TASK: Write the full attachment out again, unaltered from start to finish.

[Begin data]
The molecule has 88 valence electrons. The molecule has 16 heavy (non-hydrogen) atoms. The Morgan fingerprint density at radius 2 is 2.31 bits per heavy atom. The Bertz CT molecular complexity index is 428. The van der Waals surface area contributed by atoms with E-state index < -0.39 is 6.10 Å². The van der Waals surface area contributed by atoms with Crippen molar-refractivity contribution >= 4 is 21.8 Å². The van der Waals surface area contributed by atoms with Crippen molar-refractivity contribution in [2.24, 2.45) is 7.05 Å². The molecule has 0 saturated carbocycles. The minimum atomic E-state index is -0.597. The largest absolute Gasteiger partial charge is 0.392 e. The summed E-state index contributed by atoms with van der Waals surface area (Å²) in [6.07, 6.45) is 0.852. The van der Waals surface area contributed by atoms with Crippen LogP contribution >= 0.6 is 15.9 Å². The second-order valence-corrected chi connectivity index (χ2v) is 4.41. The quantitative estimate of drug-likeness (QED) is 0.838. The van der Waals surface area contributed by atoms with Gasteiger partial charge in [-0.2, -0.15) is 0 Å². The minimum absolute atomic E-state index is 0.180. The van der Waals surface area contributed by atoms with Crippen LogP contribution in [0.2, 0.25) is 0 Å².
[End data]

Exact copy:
The molecule has 88 valence electrons. The molecule has 16 heavy (non-hydrogen) atoms. The Morgan fingerprint density at radius 2 is 2.31 bits per heavy atom. The Bertz CT molecular complexity index is 428. The van der Waals surface area contributed by atoms with E-state index < -0.39 is 6.10 Å². The van der Waals surface area contributed by atoms with Crippen molar-refractivity contribution >= 4 is 21.8 Å². The van der Waals surface area contributed by atoms with Crippen molar-refractivity contribution in [2.24, 2.45) is 7.05 Å². The molecule has 0 saturated carbocycles. The minimum atomic E-state index is -0.597. The largest absolute Gasteiger partial charge is 0.392 e. The summed E-state index contributed by atoms with van der Waals surface area (Å²) in [6.07, 6.45) is 0.852. The van der Waals surface area contributed by atoms with Crippen LogP contribution >= 0.6 is 15.9 Å². The second-order valence-corrected chi connectivity index (χ2v) is 4.41. The quantitative estimate of drug-likeness (QED) is 0.838. The van der Waals surface area contributed by atoms with Gasteiger partial charge in [-0.2, -0.15) is 0 Å². The minimum absolute atomic E-state index is 0.180. The van der Waals surface area contributed by atoms with Crippen LogP contribution in [0.2, 0.25) is 0 Å².